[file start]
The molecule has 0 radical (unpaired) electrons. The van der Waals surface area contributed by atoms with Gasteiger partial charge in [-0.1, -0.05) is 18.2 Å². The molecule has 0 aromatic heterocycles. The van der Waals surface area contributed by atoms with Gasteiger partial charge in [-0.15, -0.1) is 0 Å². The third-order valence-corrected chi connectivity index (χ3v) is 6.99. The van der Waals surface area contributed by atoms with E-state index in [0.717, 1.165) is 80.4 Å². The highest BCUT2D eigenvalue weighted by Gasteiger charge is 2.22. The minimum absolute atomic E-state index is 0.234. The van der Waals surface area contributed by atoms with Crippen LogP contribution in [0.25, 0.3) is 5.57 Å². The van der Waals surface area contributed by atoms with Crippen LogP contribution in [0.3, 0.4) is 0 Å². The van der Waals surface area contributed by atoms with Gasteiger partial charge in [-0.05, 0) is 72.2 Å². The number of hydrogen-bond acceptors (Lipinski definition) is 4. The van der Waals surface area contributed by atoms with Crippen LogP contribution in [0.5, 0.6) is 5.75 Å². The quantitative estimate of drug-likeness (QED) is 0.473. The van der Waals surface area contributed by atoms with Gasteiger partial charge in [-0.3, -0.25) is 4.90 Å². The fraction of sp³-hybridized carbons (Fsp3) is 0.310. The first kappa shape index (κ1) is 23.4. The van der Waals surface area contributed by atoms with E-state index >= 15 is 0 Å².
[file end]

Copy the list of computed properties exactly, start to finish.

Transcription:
The molecule has 0 radical (unpaired) electrons. The van der Waals surface area contributed by atoms with Gasteiger partial charge in [-0.1, -0.05) is 18.2 Å². The molecule has 0 aromatic heterocycles. The van der Waals surface area contributed by atoms with Gasteiger partial charge in [-0.15, -0.1) is 0 Å². The third-order valence-corrected chi connectivity index (χ3v) is 6.99. The van der Waals surface area contributed by atoms with E-state index in [0.717, 1.165) is 80.4 Å². The highest BCUT2D eigenvalue weighted by Gasteiger charge is 2.22. The minimum absolute atomic E-state index is 0.234. The van der Waals surface area contributed by atoms with Crippen LogP contribution in [0.25, 0.3) is 5.57 Å². The van der Waals surface area contributed by atoms with Crippen LogP contribution in [0.3, 0.4) is 0 Å². The van der Waals surface area contributed by atoms with Gasteiger partial charge in [-0.05, 0) is 72.2 Å². The number of hydrogen-bond acceptors (Lipinski definition) is 4. The van der Waals surface area contributed by atoms with Crippen LogP contribution in [0.5, 0.6) is 5.75 Å². The quantitative estimate of drug-likeness (QED) is 0.473. The van der Waals surface area contributed by atoms with Gasteiger partial charge in [-0.3, -0.25) is 4.90 Å². The fraction of sp³-hybridized carbons (Fsp3) is 0.310. The first kappa shape index (κ1) is 23.4. The van der Waals surface area contributed by atoms with E-state index >= 15 is 0 Å².